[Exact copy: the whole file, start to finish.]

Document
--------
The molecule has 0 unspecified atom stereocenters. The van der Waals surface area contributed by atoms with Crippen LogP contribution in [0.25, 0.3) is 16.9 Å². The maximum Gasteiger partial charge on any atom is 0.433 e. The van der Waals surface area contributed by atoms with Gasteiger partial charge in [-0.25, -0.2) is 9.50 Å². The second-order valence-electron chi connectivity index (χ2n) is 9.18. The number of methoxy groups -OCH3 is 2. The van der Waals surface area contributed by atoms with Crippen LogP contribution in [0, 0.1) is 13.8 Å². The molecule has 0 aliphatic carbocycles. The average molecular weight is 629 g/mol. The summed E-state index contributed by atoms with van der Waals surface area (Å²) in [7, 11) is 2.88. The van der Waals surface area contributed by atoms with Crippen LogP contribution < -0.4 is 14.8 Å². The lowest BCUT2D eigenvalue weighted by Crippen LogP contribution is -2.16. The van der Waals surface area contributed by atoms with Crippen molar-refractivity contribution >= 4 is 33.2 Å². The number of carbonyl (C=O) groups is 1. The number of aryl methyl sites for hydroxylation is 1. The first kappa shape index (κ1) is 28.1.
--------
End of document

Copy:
The molecule has 0 unspecified atom stereocenters. The van der Waals surface area contributed by atoms with Crippen LogP contribution in [0.25, 0.3) is 16.9 Å². The maximum Gasteiger partial charge on any atom is 0.433 e. The van der Waals surface area contributed by atoms with Gasteiger partial charge in [-0.25, -0.2) is 9.50 Å². The second-order valence-electron chi connectivity index (χ2n) is 9.18. The number of methoxy groups -OCH3 is 2. The van der Waals surface area contributed by atoms with Crippen LogP contribution in [0, 0.1) is 13.8 Å². The molecule has 0 aliphatic carbocycles. The average molecular weight is 629 g/mol. The summed E-state index contributed by atoms with van der Waals surface area (Å²) in [7, 11) is 2.88. The van der Waals surface area contributed by atoms with Crippen LogP contribution < -0.4 is 14.8 Å². The lowest BCUT2D eigenvalue weighted by Crippen LogP contribution is -2.16. The van der Waals surface area contributed by atoms with Crippen molar-refractivity contribution >= 4 is 33.2 Å². The number of carbonyl (C=O) groups is 1. The number of aryl methyl sites for hydroxylation is 1. The first kappa shape index (κ1) is 28.1.